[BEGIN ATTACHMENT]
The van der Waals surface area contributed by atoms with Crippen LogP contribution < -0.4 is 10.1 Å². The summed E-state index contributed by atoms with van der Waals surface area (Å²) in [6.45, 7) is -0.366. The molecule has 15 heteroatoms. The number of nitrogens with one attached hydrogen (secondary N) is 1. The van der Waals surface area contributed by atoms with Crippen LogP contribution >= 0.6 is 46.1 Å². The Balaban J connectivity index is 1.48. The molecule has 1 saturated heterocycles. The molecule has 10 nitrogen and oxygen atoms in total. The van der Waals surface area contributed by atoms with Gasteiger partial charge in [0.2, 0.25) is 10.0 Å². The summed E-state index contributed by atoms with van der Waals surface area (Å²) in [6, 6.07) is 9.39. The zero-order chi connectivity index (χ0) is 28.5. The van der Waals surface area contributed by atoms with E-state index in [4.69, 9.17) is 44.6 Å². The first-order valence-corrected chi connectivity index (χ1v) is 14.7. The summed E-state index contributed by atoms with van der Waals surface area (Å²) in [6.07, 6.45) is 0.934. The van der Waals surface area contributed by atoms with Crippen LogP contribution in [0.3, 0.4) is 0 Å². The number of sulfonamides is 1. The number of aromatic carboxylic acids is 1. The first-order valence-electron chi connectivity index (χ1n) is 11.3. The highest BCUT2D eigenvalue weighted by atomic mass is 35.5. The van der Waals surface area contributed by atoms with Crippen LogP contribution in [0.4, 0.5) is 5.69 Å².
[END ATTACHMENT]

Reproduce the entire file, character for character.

The van der Waals surface area contributed by atoms with Crippen LogP contribution < -0.4 is 10.1 Å². The summed E-state index contributed by atoms with van der Waals surface area (Å²) in [6.45, 7) is -0.366. The molecule has 15 heteroatoms. The number of nitrogens with one attached hydrogen (secondary N) is 1. The van der Waals surface area contributed by atoms with Crippen LogP contribution >= 0.6 is 46.1 Å². The Balaban J connectivity index is 1.48. The molecule has 1 saturated heterocycles. The molecule has 10 nitrogen and oxygen atoms in total. The van der Waals surface area contributed by atoms with Gasteiger partial charge in [0.2, 0.25) is 10.0 Å². The summed E-state index contributed by atoms with van der Waals surface area (Å²) in [6, 6.07) is 9.39. The zero-order chi connectivity index (χ0) is 28.5. The van der Waals surface area contributed by atoms with E-state index in [4.69, 9.17) is 44.6 Å². The first-order valence-corrected chi connectivity index (χ1v) is 14.7. The summed E-state index contributed by atoms with van der Waals surface area (Å²) in [6.07, 6.45) is 0.934. The van der Waals surface area contributed by atoms with Crippen LogP contribution in [0.3, 0.4) is 0 Å². The number of sulfonamides is 1. The number of aromatic carboxylic acids is 1. The first-order valence-electron chi connectivity index (χ1n) is 11.3. The highest BCUT2D eigenvalue weighted by atomic mass is 35.5. The van der Waals surface area contributed by atoms with Crippen LogP contribution in [0.4, 0.5) is 5.69 Å².